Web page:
The Federal Trade Commission (FTC) has filed comments with the Federal Financial Institutions Examination Council (FFIEC) supporting a measure designed to protect consumers from deceptive claims and to help them make better-informed decisions about whether to obtain a reverse mortgage. A reverse mortgage is a home-secured loan that becomes due when the homeowner moves, sells the home, dies, or fails to meet loan terms such as paying property tax or homeowners insurance. Although reverse mortgages have assisted many elderly consumers in drawing on the equity in their homes, some consumers may not fully understand these complex products or may be deceived by advertising claims made about them.
In December 2009, the FFIEC issued proposed guidance for its members on how to deal with reverse mortgages. FFIEC members include the federal banking agencies--Office of the Comptroller of the Currency, Board of Governors of the Federal Reserve System, Federal Deposit Insurance Corporation, Office of Thrift Supervision, National Credit Union Administration--and the State Liaison Committee, which includes representatives from the Conference of State Bank Supervisors, American Council of State Savings Supervisors, and National Association of State Credit Union Supervisors.
The comments, prepared by the staff of the FTC’s Bureaus of Consumer Protection and Economics and its Office of Policy Planning, describe FTC work in this area, including forming a federal-state working group to strengthen law enforcement efforts against illegal practices. The comments also note FTC consumer and business education efforts, such as including a revised consumer brochure, “Reverse Mortgages: Get the Facts Before Cashing in on Your Home’s Equity,” a new business alert to help housing counselors spot and report potentially deceptive claims, and presentations to reverse mortgage industry groups.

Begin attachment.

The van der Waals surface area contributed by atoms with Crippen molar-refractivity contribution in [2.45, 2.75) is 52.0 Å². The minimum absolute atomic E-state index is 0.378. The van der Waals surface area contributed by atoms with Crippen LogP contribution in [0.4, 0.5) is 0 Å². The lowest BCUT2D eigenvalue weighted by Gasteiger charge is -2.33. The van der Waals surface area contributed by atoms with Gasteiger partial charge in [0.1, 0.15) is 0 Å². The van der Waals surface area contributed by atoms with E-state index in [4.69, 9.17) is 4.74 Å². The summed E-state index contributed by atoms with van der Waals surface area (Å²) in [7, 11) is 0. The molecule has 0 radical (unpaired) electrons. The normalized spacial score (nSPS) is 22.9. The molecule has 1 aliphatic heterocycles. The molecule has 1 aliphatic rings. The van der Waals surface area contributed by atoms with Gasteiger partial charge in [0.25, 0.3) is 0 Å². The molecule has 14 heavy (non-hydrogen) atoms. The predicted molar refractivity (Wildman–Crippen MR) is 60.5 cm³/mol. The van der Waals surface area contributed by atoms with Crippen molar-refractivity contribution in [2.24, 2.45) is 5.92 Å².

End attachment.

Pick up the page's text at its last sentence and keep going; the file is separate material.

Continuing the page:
FTC staff specifically supports the FFIEC’s efforts to advise lenders of the importance of not making deceptive claims for reverse mortgages and to provide them with concrete guidance as to the circumstances under which claims may be deceptive in violation of Section 5 of the FTC Act. The comments also encourage reverse mortgage lenders and brokers under the FTC’s jurisdiction to review and consider the proposed guidance’s advice and examples relating to deceptive claims. The comments further note the value of testing disclosures and other measures in certain circumstances to confirm that they are clear and useful and do not create unintended consequences.
Click here to view the FTC's submitted comments to the FFIEC.
For more information, visit www.ftc.gov.